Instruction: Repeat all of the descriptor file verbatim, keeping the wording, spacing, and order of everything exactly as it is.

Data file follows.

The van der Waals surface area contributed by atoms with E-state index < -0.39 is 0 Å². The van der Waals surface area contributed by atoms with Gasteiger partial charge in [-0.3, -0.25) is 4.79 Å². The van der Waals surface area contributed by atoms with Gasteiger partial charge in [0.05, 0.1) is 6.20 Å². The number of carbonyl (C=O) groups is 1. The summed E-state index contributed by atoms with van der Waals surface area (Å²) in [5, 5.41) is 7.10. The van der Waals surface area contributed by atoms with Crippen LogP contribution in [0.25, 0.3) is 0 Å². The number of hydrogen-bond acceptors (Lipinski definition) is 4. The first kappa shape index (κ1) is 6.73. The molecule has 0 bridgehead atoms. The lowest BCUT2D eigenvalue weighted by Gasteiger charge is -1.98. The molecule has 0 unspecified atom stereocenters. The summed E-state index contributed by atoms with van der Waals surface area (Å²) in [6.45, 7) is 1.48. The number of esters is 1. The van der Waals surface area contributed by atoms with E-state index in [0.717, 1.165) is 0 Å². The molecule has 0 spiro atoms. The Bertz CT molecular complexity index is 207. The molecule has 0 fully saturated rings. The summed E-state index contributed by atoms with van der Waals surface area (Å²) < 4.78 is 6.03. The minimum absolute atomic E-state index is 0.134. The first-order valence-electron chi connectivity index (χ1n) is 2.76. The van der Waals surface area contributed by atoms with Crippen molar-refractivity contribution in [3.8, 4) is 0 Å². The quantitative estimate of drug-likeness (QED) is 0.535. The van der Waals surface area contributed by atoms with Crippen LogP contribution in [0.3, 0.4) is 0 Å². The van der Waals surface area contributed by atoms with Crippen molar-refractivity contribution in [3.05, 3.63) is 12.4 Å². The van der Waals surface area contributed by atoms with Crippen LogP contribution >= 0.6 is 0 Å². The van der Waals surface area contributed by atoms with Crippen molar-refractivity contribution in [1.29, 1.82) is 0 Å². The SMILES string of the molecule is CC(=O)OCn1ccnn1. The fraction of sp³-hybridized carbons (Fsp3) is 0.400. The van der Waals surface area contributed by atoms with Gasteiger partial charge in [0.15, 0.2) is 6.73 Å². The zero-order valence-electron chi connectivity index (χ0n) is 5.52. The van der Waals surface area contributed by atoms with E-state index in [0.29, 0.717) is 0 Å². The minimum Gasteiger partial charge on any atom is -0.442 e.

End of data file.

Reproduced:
The van der Waals surface area contributed by atoms with E-state index < -0.39 is 0 Å². The van der Waals surface area contributed by atoms with Gasteiger partial charge in [-0.3, -0.25) is 4.79 Å². The van der Waals surface area contributed by atoms with Gasteiger partial charge in [0.05, 0.1) is 6.20 Å². The number of carbonyl (C=O) groups is 1. The summed E-state index contributed by atoms with van der Waals surface area (Å²) in [5, 5.41) is 7.10. The van der Waals surface area contributed by atoms with Crippen LogP contribution in [0.25, 0.3) is 0 Å². The number of hydrogen-bond acceptors (Lipinski definition) is 4. The first kappa shape index (κ1) is 6.73. The molecule has 0 bridgehead atoms. The lowest BCUT2D eigenvalue weighted by Gasteiger charge is -1.98. The molecule has 0 unspecified atom stereocenters. The summed E-state index contributed by atoms with van der Waals surface area (Å²) in [6.45, 7) is 1.48. The number of esters is 1. The van der Waals surface area contributed by atoms with E-state index in [0.717, 1.165) is 0 Å². The molecule has 0 spiro atoms. The Bertz CT molecular complexity index is 207. The molecule has 0 fully saturated rings. The summed E-state index contributed by atoms with van der Waals surface area (Å²) < 4.78 is 6.03. The minimum absolute atomic E-state index is 0.134. The first-order valence-electron chi connectivity index (χ1n) is 2.76. The van der Waals surface area contributed by atoms with Crippen molar-refractivity contribution in [3.8, 4) is 0 Å². The quantitative estimate of drug-likeness (QED) is 0.535. The van der Waals surface area contributed by atoms with Crippen LogP contribution in [0.3, 0.4) is 0 Å². The van der Waals surface area contributed by atoms with Crippen molar-refractivity contribution in [3.05, 3.63) is 12.4 Å². The van der Waals surface area contributed by atoms with Crippen LogP contribution >= 0.6 is 0 Å². The van der Waals surface area contributed by atoms with Crippen molar-refractivity contribution in [1.29, 1.82) is 0 Å². The SMILES string of the molecule is CC(=O)OCn1ccnn1. The fraction of sp³-hybridized carbons (Fsp3) is 0.400. The van der Waals surface area contributed by atoms with Gasteiger partial charge in [0.15, 0.2) is 6.73 Å². The zero-order valence-electron chi connectivity index (χ0n) is 5.52. The van der Waals surface area contributed by atoms with E-state index in [0.29, 0.717) is 0 Å². The minimum Gasteiger partial charge on any atom is -0.442 e.